Attorney claims EPA chief resigned over alias email accounts


#1

Attorney claims EPA chief resigned over alias email accounts
By Judson Berger
Published December 27, 2012

A Washington attorney suing the Obama administration for access to alias emails sent by EPA Administrator Lisa Jackson claims that a recent decision by the Justice Department to release thousands of those emails next month contributed to her resigning Thursday.

Jackson, in a brief written statement, said Thursday she is leaving the EPA after four years on the job, for “new challenges, time with my family and new opportunities to make a difference.”

The agency did not offer an explanation. But Chris Horner, a senior fellow at the Competitive Enterprise Institute, said the scrutiny over the alias emails is clearly a factor.

“Life’s full of coincidences, but this is too many,” he told FoxNews.com. “She had no choice.”

Horner and CEI earlier this year had sued the EPA for documents pertaining to Jackson’s use of alias email accounts. …

Is The EPA’s Lisa Jackson Trying To Dodge A Federal Probe?


12/27/12

Politics: EPA Administrator Lisa Jackson announced Thursday she’s leaving her post. Is she getting out just ahead of an investigation into the illegal use of private emails for official government business?

Federal law bars government employees from using private email accounts for official communications unless the emails are appropriately stored and can be tracked. The objective is to ensure open government.

Apparently, though, Jackson would prefer to work in the shadows outside the disinfecting light.

Suspicions led the Environmental Protection Agency inspector general to launch a probe into Jackson’s email use and prompted at least two congressional committees to dig around as well.

What we now know is that Arvin Ganesan, EPA associate administrator for congressional and intergovernmental affairs, confirmed to six interested House members on Dec. 12 that Jackson did indeed use the name “Richard Windsor” in secret email exchanges on a private account.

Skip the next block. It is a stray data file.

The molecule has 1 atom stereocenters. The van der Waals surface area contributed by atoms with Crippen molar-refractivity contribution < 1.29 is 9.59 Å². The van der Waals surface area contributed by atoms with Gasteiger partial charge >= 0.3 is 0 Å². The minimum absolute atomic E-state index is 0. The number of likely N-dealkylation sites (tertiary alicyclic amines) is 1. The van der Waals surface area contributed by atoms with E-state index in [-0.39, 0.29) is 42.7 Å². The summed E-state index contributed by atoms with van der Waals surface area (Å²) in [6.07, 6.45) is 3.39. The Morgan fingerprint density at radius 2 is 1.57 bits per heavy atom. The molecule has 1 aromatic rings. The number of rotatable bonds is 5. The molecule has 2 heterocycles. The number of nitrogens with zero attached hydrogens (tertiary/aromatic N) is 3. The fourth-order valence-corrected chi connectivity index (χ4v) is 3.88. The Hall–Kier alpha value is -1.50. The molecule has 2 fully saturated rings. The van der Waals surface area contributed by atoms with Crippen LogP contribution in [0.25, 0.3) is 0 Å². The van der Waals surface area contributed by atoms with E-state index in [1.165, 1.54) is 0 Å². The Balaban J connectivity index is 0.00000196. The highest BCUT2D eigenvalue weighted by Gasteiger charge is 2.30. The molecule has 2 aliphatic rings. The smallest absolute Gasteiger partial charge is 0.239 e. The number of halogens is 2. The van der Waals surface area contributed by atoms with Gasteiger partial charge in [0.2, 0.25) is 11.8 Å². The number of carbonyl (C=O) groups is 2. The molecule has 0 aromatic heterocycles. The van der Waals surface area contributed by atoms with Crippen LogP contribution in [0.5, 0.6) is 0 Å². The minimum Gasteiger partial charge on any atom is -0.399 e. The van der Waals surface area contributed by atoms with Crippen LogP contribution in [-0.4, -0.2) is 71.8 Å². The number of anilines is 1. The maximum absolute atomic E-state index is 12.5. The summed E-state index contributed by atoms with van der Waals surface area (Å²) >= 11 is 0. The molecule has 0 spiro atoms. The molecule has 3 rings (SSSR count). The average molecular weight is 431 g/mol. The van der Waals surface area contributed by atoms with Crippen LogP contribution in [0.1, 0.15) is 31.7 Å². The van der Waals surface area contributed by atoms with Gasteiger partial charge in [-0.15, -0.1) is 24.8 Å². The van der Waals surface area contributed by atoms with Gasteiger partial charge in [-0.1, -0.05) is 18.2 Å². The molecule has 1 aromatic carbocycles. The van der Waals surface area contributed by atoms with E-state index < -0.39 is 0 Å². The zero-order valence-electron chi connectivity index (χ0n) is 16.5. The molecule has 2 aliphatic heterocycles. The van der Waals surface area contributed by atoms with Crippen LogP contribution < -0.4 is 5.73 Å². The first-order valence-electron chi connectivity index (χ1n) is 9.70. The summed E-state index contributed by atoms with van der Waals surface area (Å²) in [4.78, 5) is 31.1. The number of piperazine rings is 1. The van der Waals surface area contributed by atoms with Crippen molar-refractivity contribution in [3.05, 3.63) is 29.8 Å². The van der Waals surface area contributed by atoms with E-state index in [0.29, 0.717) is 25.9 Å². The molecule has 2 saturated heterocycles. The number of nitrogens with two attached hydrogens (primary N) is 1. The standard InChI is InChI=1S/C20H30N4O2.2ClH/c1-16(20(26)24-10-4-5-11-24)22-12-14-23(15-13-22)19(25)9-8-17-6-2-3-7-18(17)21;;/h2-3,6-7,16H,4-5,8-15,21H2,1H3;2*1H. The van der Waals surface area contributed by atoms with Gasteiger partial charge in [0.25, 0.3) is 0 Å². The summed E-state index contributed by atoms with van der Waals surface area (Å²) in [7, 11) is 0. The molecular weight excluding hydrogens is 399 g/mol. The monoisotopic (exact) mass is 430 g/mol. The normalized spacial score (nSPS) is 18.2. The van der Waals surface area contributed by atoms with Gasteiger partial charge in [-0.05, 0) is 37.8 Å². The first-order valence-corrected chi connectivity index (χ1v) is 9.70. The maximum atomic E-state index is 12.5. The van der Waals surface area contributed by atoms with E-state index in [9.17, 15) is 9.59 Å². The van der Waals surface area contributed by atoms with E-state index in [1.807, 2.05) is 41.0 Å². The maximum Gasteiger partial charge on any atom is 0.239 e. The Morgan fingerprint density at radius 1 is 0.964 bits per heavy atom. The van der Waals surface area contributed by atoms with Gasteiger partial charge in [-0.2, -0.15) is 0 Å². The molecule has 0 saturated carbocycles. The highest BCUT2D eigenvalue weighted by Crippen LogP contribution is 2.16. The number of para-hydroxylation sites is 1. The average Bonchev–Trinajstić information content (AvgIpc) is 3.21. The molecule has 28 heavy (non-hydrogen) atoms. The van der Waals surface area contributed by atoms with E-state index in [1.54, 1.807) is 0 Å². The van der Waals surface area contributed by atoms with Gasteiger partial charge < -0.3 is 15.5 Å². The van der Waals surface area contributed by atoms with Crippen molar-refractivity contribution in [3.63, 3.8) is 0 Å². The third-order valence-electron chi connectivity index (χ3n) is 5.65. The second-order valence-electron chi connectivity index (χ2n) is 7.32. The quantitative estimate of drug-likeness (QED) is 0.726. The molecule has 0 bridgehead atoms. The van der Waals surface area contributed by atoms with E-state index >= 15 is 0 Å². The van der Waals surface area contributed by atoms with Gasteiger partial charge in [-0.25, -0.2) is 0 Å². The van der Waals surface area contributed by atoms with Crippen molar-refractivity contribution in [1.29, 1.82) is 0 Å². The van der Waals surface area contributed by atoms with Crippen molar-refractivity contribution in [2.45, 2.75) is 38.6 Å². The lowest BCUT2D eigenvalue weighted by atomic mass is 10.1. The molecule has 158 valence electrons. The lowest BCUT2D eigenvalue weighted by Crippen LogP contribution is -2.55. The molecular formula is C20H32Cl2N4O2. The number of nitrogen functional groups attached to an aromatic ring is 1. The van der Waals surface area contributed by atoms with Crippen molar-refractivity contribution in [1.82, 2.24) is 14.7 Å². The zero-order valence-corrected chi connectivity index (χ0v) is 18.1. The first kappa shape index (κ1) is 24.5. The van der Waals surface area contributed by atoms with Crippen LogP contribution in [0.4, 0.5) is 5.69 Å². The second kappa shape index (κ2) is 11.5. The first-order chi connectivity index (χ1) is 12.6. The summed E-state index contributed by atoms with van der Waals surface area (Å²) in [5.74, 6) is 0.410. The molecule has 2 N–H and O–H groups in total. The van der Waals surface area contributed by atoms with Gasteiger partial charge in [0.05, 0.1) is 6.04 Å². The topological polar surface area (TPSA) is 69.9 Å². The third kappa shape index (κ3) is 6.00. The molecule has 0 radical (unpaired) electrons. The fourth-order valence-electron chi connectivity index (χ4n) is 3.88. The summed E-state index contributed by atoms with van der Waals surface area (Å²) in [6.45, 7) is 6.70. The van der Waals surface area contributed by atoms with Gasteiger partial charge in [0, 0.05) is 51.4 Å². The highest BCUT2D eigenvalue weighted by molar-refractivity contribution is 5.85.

Just in case it isn’t completely clear in the articles, this is speculative, an inference drawn from the timings of the resignation and the Justice Department’s decision to release the emails (under court pressure). I think the inference quite reasonable.


#2

EPA Email Scandal Is Worse than Originally Thought
by George Landrith & Peter Roff


27 Jan 2013, 4:45 AM PDT

President Barack Obama and, for that matter, most of America seem woefully ignorant about a scandal unfolding at the U.S. Environmental Protection Agency. As hard as it is to believe, outgoing Administrator Lisa Jackson actually appears to have had agency personnel create a fictitious employee by the name of “Richard Windsor” so that Jackson could appropriate the Windsor’s email address for her own purposes.

We’re not talking about some alias to be used for personal correspondence but a totally false identity in whose name official business was allegedly conducted created specifically to avoid federal record-keeping and disclosure requirements. And none of this would ever have been uncovered were it not for the courage of a still anonymous whistleblower and the Competitive Enterprise Institute’s Christopher Horner, an attorney with the legal smarts and experience needed to unravel it all.

Earlier this week, thanks to Horner’s good work, the EPA was supposed to produce the first installment of some 12,000 secret, previously undisclosed emails. Not because it wanted to but because a federal court order required it to.

All fine, well and good – except that not one of those emails was from “Richard Windsor’s” account. Not one. Yet it is certain the account exists because Horner found three Windsor emails using other means. Instead the EPA provided such absurdly silly and unresponsive e-mails as the daily news briefs published by the Washington Post, and EPA national news clippings, a pathetic attempt to avoid a contempt citation that came only after a week’s worth of unsuccessful attempts to push the official response date down the road.

A pattern exists: the EPA creates a fake e-mail account for its administrator to avoid scrutiny; it doesn’t produce any of the fake e-mails even though they are required by law to do so; when specifically required by court order, the EPA seeks endless delays; and, when the delaying tactics prove fruitless, EPA fails to provide either the number or the type of e-mails required.

To put it simply, the agency is trying to run out the clock, hoping against hope that people will lose interest and move on to something else. This, in our judgment, must not be allowed to happen.

The stonewall continues, but I don’t think Obama and his EPA will be able to keep it from crumbling for another four years!


#3

Deny and Delay! Where have we heard that one before?!

Rest assured, the Demonozing is forthcoming.